VERY GOOD CONDITION CONFEDERATE IMPORT BARNETT P53 ENFIELD

$3,250.00

Quantity Available: 1

Item Code: G3919

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J.E. Barnett and Sons, “consistently sold their arms to Confederate agents and southern buyers throughout the war” (The English Connection, p. 17.) They dealt not only with the Confederate Ordnance Department, but also with the states of Georgia and South Carolina through S. Isaac, Campbell & Co., for whom they managed (in some curious way) to purchase British surplus arms as well. The company supplied a number of different firearms. This is an excellent example of their Pattern 1853 Rifle Musket bearing the unambiguous mark of a Confederate-employed inspector (or “viewer”) on the buttstock just forward of the buttplate tang.

The wood is very good or better and has a warm brown color. The buttstock has few handling marks or dings. There is one small check at the rear of the lock plate and some short vertical scratches on the lower right forestock just below the rear sight. Otherwise it rates very good/plus. The ramrod channel shows very minor wear from the rammer being drawn, but no chipping. The wood has good edges around the lock and on the left flat. The left flat shows traces of what might be vertical stock maker’s cartouche forward of the rear lock screw and escutcheon. The wood to metal fit is tight. The brass fittings show a matching, even medium tone. The buttplate shows some dings and pitting in the curve, but the edges and tang are smooth. Screw slots are sharp, not gouged from turning, and show some thin, faded blue.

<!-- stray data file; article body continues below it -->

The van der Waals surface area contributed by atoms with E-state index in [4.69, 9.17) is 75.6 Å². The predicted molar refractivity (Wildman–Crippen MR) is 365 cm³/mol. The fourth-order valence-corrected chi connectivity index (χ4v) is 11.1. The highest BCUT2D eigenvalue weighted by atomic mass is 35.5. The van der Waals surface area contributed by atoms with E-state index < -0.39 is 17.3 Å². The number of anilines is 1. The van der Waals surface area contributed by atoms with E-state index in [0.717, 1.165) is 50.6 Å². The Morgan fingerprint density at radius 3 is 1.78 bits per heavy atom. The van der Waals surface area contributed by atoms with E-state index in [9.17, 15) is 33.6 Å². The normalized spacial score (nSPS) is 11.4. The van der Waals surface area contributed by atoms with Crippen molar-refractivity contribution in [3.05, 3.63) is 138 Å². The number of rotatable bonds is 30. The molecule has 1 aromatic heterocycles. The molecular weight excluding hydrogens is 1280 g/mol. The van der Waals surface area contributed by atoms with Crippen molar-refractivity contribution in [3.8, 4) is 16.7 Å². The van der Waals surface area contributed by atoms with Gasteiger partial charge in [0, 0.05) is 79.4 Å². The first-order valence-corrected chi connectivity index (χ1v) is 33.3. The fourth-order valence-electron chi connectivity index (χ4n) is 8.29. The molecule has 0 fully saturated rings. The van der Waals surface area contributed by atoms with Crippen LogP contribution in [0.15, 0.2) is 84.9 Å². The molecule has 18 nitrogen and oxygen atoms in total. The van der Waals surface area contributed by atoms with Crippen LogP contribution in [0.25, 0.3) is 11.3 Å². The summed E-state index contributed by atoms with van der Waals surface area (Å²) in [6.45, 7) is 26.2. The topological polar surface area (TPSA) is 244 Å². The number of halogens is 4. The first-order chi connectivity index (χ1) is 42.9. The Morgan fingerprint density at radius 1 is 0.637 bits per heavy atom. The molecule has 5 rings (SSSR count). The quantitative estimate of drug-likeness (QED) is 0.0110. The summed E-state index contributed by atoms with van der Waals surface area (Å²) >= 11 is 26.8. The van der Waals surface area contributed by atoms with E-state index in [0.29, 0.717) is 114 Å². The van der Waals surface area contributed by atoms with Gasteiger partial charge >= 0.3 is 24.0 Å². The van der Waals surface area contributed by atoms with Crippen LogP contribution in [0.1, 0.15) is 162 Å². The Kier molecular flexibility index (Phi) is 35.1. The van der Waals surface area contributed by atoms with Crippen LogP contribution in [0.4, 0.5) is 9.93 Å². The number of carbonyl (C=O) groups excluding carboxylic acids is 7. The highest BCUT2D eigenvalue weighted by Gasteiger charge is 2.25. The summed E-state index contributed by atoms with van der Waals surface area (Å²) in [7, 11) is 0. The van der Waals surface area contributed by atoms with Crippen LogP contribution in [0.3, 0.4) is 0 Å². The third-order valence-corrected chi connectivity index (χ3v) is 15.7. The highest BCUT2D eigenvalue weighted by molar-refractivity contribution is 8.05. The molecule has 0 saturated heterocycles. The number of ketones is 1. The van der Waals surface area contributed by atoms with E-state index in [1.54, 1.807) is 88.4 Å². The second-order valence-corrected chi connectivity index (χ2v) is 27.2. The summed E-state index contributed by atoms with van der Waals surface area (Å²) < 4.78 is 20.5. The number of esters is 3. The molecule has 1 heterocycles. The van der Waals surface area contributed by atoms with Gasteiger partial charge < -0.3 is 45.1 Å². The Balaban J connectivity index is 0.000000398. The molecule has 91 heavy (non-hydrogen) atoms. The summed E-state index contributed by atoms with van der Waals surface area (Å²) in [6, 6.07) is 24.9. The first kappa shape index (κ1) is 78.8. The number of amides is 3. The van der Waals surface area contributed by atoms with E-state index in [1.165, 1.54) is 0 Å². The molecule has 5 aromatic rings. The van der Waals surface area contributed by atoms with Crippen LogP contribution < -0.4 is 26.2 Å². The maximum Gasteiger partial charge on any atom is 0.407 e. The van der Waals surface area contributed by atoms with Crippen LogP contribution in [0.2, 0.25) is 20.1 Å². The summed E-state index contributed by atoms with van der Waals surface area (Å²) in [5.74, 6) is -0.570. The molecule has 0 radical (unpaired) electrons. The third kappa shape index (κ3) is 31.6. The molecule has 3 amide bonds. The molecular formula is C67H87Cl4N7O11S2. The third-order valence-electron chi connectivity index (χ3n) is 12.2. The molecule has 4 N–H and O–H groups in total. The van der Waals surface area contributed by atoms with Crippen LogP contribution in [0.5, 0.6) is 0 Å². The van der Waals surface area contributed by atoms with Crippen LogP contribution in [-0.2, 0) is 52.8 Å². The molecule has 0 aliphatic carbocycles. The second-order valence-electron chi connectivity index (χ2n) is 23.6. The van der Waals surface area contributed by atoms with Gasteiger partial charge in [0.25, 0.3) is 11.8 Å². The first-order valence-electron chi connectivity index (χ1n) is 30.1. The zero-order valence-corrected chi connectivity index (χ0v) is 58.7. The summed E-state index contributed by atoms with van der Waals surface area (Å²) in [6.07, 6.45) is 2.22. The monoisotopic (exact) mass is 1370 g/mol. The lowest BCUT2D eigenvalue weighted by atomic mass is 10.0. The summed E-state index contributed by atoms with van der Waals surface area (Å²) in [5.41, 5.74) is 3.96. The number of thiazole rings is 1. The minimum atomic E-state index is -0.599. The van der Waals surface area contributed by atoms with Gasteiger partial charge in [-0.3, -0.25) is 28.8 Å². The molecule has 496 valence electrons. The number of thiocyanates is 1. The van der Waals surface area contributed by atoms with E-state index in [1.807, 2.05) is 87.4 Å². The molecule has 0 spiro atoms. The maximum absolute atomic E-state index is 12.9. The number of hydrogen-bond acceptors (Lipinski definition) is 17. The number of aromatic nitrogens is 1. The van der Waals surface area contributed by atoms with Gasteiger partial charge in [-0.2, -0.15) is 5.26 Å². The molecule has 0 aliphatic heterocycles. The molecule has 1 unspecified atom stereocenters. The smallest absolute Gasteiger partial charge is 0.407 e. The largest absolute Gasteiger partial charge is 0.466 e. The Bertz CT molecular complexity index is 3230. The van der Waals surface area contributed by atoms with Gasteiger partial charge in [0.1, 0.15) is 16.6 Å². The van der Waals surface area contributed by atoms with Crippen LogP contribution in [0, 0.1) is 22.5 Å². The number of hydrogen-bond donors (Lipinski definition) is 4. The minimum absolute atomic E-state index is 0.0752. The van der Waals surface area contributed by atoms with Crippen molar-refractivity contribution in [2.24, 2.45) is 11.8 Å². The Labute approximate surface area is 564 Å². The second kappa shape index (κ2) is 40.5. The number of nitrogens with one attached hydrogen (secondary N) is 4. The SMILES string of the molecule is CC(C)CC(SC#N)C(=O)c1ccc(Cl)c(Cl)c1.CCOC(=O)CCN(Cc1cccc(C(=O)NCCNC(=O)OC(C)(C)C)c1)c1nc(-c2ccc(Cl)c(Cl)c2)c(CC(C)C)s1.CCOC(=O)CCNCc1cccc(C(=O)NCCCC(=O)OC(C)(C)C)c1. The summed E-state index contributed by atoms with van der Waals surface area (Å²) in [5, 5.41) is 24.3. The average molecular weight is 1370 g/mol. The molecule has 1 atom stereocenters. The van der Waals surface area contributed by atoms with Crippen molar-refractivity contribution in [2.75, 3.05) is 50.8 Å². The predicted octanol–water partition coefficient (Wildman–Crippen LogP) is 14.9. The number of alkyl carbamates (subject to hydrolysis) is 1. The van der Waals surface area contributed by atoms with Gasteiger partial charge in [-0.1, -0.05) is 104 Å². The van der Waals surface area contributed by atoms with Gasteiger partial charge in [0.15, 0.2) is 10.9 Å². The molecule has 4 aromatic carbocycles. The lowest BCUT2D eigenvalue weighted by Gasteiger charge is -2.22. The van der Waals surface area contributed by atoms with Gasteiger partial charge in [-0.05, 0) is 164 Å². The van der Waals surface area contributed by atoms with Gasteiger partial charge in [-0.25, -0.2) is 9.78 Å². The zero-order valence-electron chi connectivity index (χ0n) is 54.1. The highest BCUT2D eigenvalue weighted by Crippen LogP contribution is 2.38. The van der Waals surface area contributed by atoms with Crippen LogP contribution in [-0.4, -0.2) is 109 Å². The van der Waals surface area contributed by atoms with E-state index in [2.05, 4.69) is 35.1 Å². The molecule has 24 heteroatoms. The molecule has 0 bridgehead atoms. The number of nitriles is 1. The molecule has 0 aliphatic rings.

The lockplate is smooth and shows a mottled pewter tone with the hammer showing some blue. The lockplate is crisply marked with one of the six known Barnett marks for imported rifles: the, “crown, big ‘TOWER’ and block  ‘BARNETT’/ ‘LONDON’” stampings noted on p. 102 of The English Connection. The left breech shows the lion/small G London provisional proof mark, the crown/V London view mark, and the crown/GP final proof mark of the London Gun Proof House. The marks omit the bore size, as is commonly done when it is placed on the underside of the barrel. A few small vise marks are evident. A nipple protector and chain is in place. The protector is fashioned from a piece of lead and connected to the chain with a small figure-8 link. The barrel is smooth with no pitting, just some very slight crustiness at the bolster showing it was actually used, and shows very full coverage of old blue turned plum brown thinning slightly toward the muzzle. Both sights are in place. The rear sight is complete and shows some nice color. The barrel bands preserve most of their color in a subdued blue. Ramrod and sling swivel are in place. The bore is excellent.

On the wood just above the buttplate tang is visible an oval or circular Confederate viewer’s mark. The initials of the viewer are difficult to make out, but are present. The CH/1 mark in a circle of Curtis and Hughes, a team of viewers working at Barnett, are most commonly found on Barnett guns in this spot, but we can’t be sure those are the initials and the border may be more of an oval than a circle. It might possibly be a block SL in a circle (E.C. p. 115,) though that mark is on a Birmingham gun. (Interestingly, however, a script SL in an oval appears on a Barnett rifle musket, also noted on the same page in E.C.) Viewers employed to inspect these Confederate guns, however, often worked for more than one firm or purchasing agent and firms often had more than one viewer or team of viewers. The style and placement of the marking, however, are absolutely typical of Confederate inspection/view markings and we can say with certainty it is Confederate export gun even if we cannot certainly identify the particular viewer.

The British P53 Enfield was a highly regarded weapon and, given the numbers imported by the Confederacy, is in some ways more a typical Confederate arm than any made in the south. This is a very nice example by a prolific maker and supplier of arms to the Confederacy.  [SR]

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